• sizeofValue() gives the size of this structure, this has to be converted to UInt8 for sin_len:

    zeroAddress.sin_len = UInt8(sizeofValue(zeroAddress))
    
  • AF_INET is an Int32, this has to be converted to the correct type for sin_family:

    zeroAddress.sin_family = sa_family_t(AF_INET)
    
  • withUnsafePointer(&zeroAddress) { ... } passes the address of the structure to the closure where it is used as argument for SCNetworkReachabilityCreateWithAddress(). The UnsafePointer($0) conversion is needed because that function expects a pointer to sockaddr, not sockaddr_in.

  • The value returned from withUnsafePointer() is the return value from SCNetworkReachabilityCreateWithAddress() and that has the type SCNetworkReachability?, i.e. it is an optional. The guard let statement (a new feature in Swift 2.0) assigns the unwrapped value to the defaultRouteReachability variable if it is not nil. Otherwise the else block is executed and the function returns.

  • As of Swift 2, SCNetworkReachabilityCreateWithAddress() returns a managed object. You don't have to release it explicitly.
  • As of Swift 2, SCNetworkReachabilityFlags conforms to OptionSetType which has a set-like interface. You create an empty flags variable with

    var flags : SCNetworkReachabilityFlags = []
    

    and check for flags with

    let isReachable = flags.contains(.Reachable)
    let needsConnection = flags.contains(.ConnectionRequired)
    
  • The second parameter of SCNetworkReachabilityGetFlags has the type UnsafeMutablePointer<SCNetworkReachabilityFlags>, which means that you have to pass the address of the flags variable.

Note also that registering a notifier callback is possible as of Swift 2, compare Working with C APIs from Swift and Swift 2 - UnsafeMutablePointer<Void> to object.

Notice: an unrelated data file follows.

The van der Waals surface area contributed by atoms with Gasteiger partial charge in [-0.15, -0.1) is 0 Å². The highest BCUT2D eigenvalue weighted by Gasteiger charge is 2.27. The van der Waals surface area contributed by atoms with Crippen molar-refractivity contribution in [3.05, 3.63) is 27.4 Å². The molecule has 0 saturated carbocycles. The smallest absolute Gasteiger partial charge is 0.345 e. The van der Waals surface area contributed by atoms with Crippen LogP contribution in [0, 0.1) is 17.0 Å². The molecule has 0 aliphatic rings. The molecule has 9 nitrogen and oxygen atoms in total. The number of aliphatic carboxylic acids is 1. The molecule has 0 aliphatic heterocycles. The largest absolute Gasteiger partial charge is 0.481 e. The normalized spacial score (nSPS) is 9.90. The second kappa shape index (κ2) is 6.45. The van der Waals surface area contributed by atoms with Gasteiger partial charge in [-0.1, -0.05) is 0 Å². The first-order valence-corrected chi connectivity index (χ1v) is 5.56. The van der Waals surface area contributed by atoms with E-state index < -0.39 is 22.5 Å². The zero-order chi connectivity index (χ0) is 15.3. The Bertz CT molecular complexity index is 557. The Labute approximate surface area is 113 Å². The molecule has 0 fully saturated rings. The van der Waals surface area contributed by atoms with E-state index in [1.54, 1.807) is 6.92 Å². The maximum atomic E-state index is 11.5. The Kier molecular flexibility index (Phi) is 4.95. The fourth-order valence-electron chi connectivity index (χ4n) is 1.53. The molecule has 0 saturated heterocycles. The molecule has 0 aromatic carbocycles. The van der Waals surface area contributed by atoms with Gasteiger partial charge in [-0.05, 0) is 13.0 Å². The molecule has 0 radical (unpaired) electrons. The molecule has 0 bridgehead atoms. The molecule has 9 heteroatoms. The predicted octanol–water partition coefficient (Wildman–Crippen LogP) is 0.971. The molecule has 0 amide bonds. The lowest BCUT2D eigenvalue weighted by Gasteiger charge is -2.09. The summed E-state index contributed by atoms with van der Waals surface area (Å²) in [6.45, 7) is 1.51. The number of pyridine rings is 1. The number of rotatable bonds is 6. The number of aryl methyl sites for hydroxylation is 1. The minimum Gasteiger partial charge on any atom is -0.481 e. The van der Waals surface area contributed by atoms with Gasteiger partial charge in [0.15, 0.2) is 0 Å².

Update for Swift 3/4:

Unsafe pointers cannot be simply be converted to a pointer of a different type anymore (see - SE-0107 UnsafeRawPointer API). Here the updated code:

import SystemConfiguration

func connectedToNetwork() -> Bool {

    var zeroAddress = sockaddr_in()
    zeroAddress.sin_len = UInt8(MemoryLayout<sockaddr_in>.size)
    zeroAddress.sin_family = sa_family_t(AF_INET)

    guard let defaultRouteReachability = withUnsafePointer(to: &zeroAddress, {
        $0.withMemoryRebound(to: sockaddr.self, capacity: 1) {
            SCNetworkReachabilityCreateWithAddress(nil, $0)
        }
    }) else {
        return false
    }

    var flags: SCNetworkReachabilityFlags = []
    if !SCNetworkReachabilityGetFlags(defaultRouteReachability, &flags) {
        return false
    }

    let isReachable = flags.contains(.reachable)
    let needsConnection = flags.contains(.connectionRequired)

    return (isReachable && !needsConnection)
}

@Isuru 2014-09-02 13:11:39

Hi Martin, thanks a lot for helping me out. I'm getting a couple of more errors. Can you please have a look? I updated my question. Sorry about this. I just don't know C at all so this is pretty hard for me.

@Isuru 2014-09-02 13:23:44

I'll keep updating the question with my attempts and results.

@Martin R 2014-09-02 13:46:25

@Isuru: See update. There were various problems. Let me know if there are special points that need more explanation.

@Isuru 2014-09-02 18:51:14

Thanks a ton! I just tried it and it works perfectly. I posted the code up on Github so someone might find it useful. Can you please give a brief overview of what the code does please? Like what are SCNetworkReachabilityFlags and what does SCNetworkReachabilityCreateWithAddress do etc? Thank you very much again :)